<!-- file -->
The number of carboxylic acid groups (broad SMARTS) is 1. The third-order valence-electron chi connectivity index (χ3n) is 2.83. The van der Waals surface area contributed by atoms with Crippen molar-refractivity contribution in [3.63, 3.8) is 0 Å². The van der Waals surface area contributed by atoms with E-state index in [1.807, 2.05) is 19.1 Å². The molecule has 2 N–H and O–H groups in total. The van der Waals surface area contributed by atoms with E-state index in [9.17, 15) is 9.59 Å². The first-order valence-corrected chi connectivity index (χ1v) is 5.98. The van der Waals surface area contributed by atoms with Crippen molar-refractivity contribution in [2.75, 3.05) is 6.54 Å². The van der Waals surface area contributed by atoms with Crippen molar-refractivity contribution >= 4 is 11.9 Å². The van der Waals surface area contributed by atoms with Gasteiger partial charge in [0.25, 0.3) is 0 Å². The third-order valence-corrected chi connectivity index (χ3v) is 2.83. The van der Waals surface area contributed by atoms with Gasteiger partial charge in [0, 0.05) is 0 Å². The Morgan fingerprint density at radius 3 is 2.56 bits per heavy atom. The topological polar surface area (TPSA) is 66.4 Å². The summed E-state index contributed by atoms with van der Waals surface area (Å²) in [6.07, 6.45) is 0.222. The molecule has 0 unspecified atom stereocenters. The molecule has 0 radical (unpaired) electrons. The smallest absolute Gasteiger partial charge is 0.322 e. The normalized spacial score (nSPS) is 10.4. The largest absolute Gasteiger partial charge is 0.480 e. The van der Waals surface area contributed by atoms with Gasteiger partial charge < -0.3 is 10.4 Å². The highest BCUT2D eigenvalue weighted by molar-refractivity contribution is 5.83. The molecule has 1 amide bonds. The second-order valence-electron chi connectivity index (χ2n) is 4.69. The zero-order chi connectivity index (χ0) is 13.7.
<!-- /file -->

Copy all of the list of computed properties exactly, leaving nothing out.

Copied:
The number of carboxylic acid groups (broad SMARTS) is 1. The third-order valence-electron chi connectivity index (χ3n) is 2.83. The van der Waals surface area contributed by atoms with Crippen molar-refractivity contribution in [3.63, 3.8) is 0 Å². The van der Waals surface area contributed by atoms with E-state index in [1.807, 2.05) is 19.1 Å². The molecule has 2 N–H and O–H groups in total. The van der Waals surface area contributed by atoms with E-state index in [9.17, 15) is 9.59 Å². The first-order valence-corrected chi connectivity index (χ1v) is 5.98. The van der Waals surface area contributed by atoms with Crippen molar-refractivity contribution in [2.75, 3.05) is 6.54 Å². The van der Waals surface area contributed by atoms with Crippen molar-refractivity contribution >= 4 is 11.9 Å². The van der Waals surface area contributed by atoms with Gasteiger partial charge in [0.25, 0.3) is 0 Å². The third-order valence-corrected chi connectivity index (χ3v) is 2.83. The van der Waals surface area contributed by atoms with Gasteiger partial charge in [0, 0.05) is 0 Å². The Morgan fingerprint density at radius 3 is 2.56 bits per heavy atom. The topological polar surface area (TPSA) is 66.4 Å². The summed E-state index contributed by atoms with van der Waals surface area (Å²) in [6.07, 6.45) is 0.222. The molecule has 0 unspecified atom stereocenters. The molecule has 0 radical (unpaired) electrons. The smallest absolute Gasteiger partial charge is 0.322 e. The normalized spacial score (nSPS) is 10.4. The largest absolute Gasteiger partial charge is 0.480 e. The van der Waals surface area contributed by atoms with Gasteiger partial charge < -0.3 is 10.4 Å². The highest BCUT2D eigenvalue weighted by molar-refractivity contribution is 5.83. The molecule has 1 amide bonds. The second-order valence-electron chi connectivity index (χ2n) is 4.69. The zero-order chi connectivity index (χ0) is 13.7.